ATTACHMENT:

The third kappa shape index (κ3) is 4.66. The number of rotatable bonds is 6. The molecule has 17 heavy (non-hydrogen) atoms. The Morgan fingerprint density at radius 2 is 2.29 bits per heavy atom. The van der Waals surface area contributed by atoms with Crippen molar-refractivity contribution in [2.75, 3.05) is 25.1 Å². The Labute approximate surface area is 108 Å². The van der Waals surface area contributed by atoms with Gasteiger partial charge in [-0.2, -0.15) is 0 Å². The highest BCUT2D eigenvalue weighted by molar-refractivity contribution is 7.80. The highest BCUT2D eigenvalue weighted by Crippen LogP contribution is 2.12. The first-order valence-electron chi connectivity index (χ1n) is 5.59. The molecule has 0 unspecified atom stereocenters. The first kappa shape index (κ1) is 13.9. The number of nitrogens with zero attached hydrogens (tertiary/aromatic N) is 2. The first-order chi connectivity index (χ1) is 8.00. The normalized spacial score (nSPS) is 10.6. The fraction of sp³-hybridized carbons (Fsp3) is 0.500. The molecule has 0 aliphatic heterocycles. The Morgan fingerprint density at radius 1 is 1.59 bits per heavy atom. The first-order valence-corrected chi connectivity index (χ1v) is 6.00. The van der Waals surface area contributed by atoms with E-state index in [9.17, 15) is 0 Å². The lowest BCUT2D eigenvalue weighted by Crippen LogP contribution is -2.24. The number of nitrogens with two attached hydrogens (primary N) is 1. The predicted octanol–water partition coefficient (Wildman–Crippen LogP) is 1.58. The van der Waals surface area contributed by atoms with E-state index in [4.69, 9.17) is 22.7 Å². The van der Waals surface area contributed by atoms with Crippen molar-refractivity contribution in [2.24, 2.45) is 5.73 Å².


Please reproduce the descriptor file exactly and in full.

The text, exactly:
The third kappa shape index (κ3) is 4.66. The number of rotatable bonds is 6. The molecule has 17 heavy (non-hydrogen) atoms. The Morgan fingerprint density at radius 2 is 2.29 bits per heavy atom. The van der Waals surface area contributed by atoms with Crippen molar-refractivity contribution in [2.75, 3.05) is 25.1 Å². The Labute approximate surface area is 108 Å². The van der Waals surface area contributed by atoms with Gasteiger partial charge in [-0.2, -0.15) is 0 Å². The highest BCUT2D eigenvalue weighted by molar-refractivity contribution is 7.80. The highest BCUT2D eigenvalue weighted by Crippen LogP contribution is 2.12. The first-order valence-electron chi connectivity index (χ1n) is 5.59. The molecule has 0 unspecified atom stereocenters. The first kappa shape index (κ1) is 13.9. The number of nitrogens with zero attached hydrogens (tertiary/aromatic N) is 2. The first-order chi connectivity index (χ1) is 8.00. The normalized spacial score (nSPS) is 10.6. The fraction of sp³-hybridized carbons (Fsp3) is 0.500. The molecule has 0 aliphatic heterocycles. The Morgan fingerprint density at radius 1 is 1.59 bits per heavy atom. The first-order valence-corrected chi connectivity index (χ1v) is 6.00. The van der Waals surface area contributed by atoms with E-state index in [9.17, 15) is 0 Å². The lowest BCUT2D eigenvalue weighted by Crippen LogP contribution is -2.24. The number of nitrogens with two attached hydrogens (primary N) is 1. The predicted octanol–water partition coefficient (Wildman–Crippen LogP) is 1.58. The van der Waals surface area contributed by atoms with E-state index in [4.69, 9.17) is 22.7 Å². The van der Waals surface area contributed by atoms with Crippen molar-refractivity contribution in [2.24, 2.45) is 5.73 Å².